Sascoc inquiry report still yet to be released

The probe was first announced by former Sport Minister Thulas Nxesi and was to be a deep dive into the dysfunctional organisation’s culture and finances.

Former sports and recreation minister Tokozile Xasa. Picture: GCIS

CAPE TOWN - A ministerial inquiry into the Sports Confederation and Olympic Committee (Sascoc) has yet to release findings long after its conclusion.

The probe was first announced by former Sport Minister Thulas Nxesi and was to be a deep dive into the dysfunctional organisation’s culture and finances.

The inquiry was led by retired Judge Ralph Zulman with two additional members, former cricket administrator Ali Bacher and labour law expert Shamima Gaibie.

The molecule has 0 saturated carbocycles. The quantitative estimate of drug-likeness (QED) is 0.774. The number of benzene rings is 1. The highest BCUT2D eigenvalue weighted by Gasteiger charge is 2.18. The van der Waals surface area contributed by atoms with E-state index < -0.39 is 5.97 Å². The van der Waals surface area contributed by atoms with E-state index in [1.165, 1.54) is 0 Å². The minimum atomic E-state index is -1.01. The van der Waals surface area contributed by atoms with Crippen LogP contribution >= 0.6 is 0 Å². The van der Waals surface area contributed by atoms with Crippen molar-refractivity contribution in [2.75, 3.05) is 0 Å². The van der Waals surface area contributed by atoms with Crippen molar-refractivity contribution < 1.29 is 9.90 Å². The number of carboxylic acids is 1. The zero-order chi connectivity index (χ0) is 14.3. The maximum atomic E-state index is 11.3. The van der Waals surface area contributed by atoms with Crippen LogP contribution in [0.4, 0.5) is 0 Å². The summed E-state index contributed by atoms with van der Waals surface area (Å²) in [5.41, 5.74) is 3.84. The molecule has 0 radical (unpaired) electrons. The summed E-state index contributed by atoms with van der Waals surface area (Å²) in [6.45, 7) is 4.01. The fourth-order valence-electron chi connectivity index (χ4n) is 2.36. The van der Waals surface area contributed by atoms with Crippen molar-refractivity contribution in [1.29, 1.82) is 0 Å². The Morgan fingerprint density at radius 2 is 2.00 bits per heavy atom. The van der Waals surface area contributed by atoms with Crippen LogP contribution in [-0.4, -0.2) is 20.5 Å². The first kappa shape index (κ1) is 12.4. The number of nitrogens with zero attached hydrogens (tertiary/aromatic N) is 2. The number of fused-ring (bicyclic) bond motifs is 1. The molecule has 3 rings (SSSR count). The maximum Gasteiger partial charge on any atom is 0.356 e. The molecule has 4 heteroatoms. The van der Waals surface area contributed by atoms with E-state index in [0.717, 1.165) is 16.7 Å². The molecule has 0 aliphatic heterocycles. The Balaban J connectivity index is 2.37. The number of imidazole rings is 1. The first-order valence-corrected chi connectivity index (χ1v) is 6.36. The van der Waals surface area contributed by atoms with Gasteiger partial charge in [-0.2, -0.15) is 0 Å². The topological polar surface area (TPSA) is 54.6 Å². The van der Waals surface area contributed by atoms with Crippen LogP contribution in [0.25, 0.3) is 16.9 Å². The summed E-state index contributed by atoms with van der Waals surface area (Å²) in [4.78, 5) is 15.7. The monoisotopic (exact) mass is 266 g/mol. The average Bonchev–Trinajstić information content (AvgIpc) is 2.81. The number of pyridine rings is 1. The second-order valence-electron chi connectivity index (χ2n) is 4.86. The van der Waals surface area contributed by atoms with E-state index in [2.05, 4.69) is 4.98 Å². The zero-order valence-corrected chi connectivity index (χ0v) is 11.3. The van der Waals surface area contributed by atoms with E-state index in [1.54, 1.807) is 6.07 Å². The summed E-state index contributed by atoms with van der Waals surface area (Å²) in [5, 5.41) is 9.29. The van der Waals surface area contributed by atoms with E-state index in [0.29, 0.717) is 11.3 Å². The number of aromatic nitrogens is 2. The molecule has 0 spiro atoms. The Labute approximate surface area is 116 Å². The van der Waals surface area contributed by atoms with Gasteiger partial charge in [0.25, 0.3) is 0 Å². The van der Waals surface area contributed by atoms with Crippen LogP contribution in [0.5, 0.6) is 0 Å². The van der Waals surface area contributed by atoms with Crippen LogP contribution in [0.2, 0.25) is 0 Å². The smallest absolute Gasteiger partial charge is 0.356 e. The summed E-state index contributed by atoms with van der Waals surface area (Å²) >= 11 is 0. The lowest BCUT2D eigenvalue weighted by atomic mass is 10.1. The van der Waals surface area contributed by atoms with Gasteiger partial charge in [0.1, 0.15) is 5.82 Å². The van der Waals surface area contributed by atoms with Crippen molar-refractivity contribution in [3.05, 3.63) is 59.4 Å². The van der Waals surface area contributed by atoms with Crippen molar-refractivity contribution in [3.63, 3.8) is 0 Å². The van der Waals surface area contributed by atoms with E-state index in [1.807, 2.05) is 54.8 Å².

The inquiry into Sascoc ended in the middle of March and saw some explosive testimony from former and current employees.

According to Sport Minster Tokoxzile Xasa, the inquiry’s report has no deadline.

“At the moment there is no indication of the date as to when it will be presented,” she said.

Ali Bacher says the inquiry’s recommendations will be beneficial.

“We have had in our preliminary talks now recommendations and I will be quite confident that it will benefit South Africans more.”

During the hearings, factional battles within the troubled sporting body were laid bare, with other issues such as maladministration, consistent legal battles, financial mismanagement and sexual harassment being exposed.

Sascoc has consistently pleaded poverty, however, sacked CEO Tubby Reddy told the inquiry that spouses of board members were given allowances of R2,400 a day during the 2016 Rio Olympics.

For the board members, the allowance was over R3,500 per day which President Gideon Sam argued is too little, stating the daily allowances were “useless” in some countries.

In total, Sascoc spends R2.2 million each year on allowances for the board, while worryingly it emerged that the same board members spent less than 10% of their time discussing issues related to sport.

(Edited by Thapelo Lekabe)